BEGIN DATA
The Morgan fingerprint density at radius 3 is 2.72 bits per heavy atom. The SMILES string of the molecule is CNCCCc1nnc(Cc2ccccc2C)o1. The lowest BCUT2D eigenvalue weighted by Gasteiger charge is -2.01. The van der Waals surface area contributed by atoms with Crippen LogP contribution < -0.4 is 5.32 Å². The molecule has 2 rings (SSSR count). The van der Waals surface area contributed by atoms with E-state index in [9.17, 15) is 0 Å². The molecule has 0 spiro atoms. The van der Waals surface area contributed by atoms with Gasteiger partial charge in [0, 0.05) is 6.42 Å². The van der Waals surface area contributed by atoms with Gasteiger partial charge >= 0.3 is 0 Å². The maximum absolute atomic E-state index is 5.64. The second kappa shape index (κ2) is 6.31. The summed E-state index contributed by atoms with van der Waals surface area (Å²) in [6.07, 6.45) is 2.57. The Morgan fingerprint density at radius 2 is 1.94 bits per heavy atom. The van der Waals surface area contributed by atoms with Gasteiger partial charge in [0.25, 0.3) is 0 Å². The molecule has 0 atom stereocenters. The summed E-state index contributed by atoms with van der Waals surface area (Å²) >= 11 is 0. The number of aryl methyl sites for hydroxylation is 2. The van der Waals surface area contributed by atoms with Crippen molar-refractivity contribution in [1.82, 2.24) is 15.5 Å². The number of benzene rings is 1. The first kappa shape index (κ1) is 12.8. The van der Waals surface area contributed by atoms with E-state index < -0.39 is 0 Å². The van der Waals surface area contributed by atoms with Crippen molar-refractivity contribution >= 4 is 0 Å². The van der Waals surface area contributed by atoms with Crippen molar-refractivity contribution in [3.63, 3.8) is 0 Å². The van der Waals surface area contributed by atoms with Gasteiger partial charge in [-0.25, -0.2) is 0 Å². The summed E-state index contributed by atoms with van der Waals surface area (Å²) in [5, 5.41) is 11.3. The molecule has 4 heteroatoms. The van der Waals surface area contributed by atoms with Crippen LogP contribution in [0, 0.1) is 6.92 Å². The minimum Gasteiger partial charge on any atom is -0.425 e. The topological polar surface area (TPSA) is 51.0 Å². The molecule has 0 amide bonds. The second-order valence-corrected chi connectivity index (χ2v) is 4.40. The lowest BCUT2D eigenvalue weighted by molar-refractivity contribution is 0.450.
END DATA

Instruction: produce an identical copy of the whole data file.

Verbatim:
The Morgan fingerprint density at radius 3 is 2.72 bits per heavy atom. The SMILES string of the molecule is CNCCCc1nnc(Cc2ccccc2C)o1. The lowest BCUT2D eigenvalue weighted by Gasteiger charge is -2.01. The van der Waals surface area contributed by atoms with Crippen LogP contribution < -0.4 is 5.32 Å². The molecule has 2 rings (SSSR count). The van der Waals surface area contributed by atoms with E-state index in [9.17, 15) is 0 Å². The molecule has 0 spiro atoms. The van der Waals surface area contributed by atoms with Gasteiger partial charge in [0, 0.05) is 6.42 Å². The van der Waals surface area contributed by atoms with Gasteiger partial charge >= 0.3 is 0 Å². The maximum absolute atomic E-state index is 5.64. The second kappa shape index (κ2) is 6.31. The summed E-state index contributed by atoms with van der Waals surface area (Å²) in [6.07, 6.45) is 2.57. The Morgan fingerprint density at radius 2 is 1.94 bits per heavy atom. The van der Waals surface area contributed by atoms with Gasteiger partial charge in [0.25, 0.3) is 0 Å². The molecule has 0 atom stereocenters. The summed E-state index contributed by atoms with van der Waals surface area (Å²) >= 11 is 0. The number of aryl methyl sites for hydroxylation is 2. The van der Waals surface area contributed by atoms with Crippen molar-refractivity contribution in [1.82, 2.24) is 15.5 Å². The number of benzene rings is 1. The first kappa shape index (κ1) is 12.8. The van der Waals surface area contributed by atoms with E-state index < -0.39 is 0 Å². The van der Waals surface area contributed by atoms with Crippen molar-refractivity contribution >= 4 is 0 Å². The van der Waals surface area contributed by atoms with Crippen molar-refractivity contribution in [3.63, 3.8) is 0 Å². The van der Waals surface area contributed by atoms with Gasteiger partial charge in [-0.25, -0.2) is 0 Å². The summed E-state index contributed by atoms with van der Waals surface area (Å²) in [5, 5.41) is 11.3. The molecule has 4 heteroatoms. The van der Waals surface area contributed by atoms with Crippen LogP contribution in [0, 0.1) is 6.92 Å². The minimum Gasteiger partial charge on any atom is -0.425 e. The topological polar surface area (TPSA) is 51.0 Å². The molecule has 0 amide bonds. The second-order valence-corrected chi connectivity index (χ2v) is 4.40. The lowest BCUT2D eigenvalue weighted by molar-refractivity contribution is 0.450.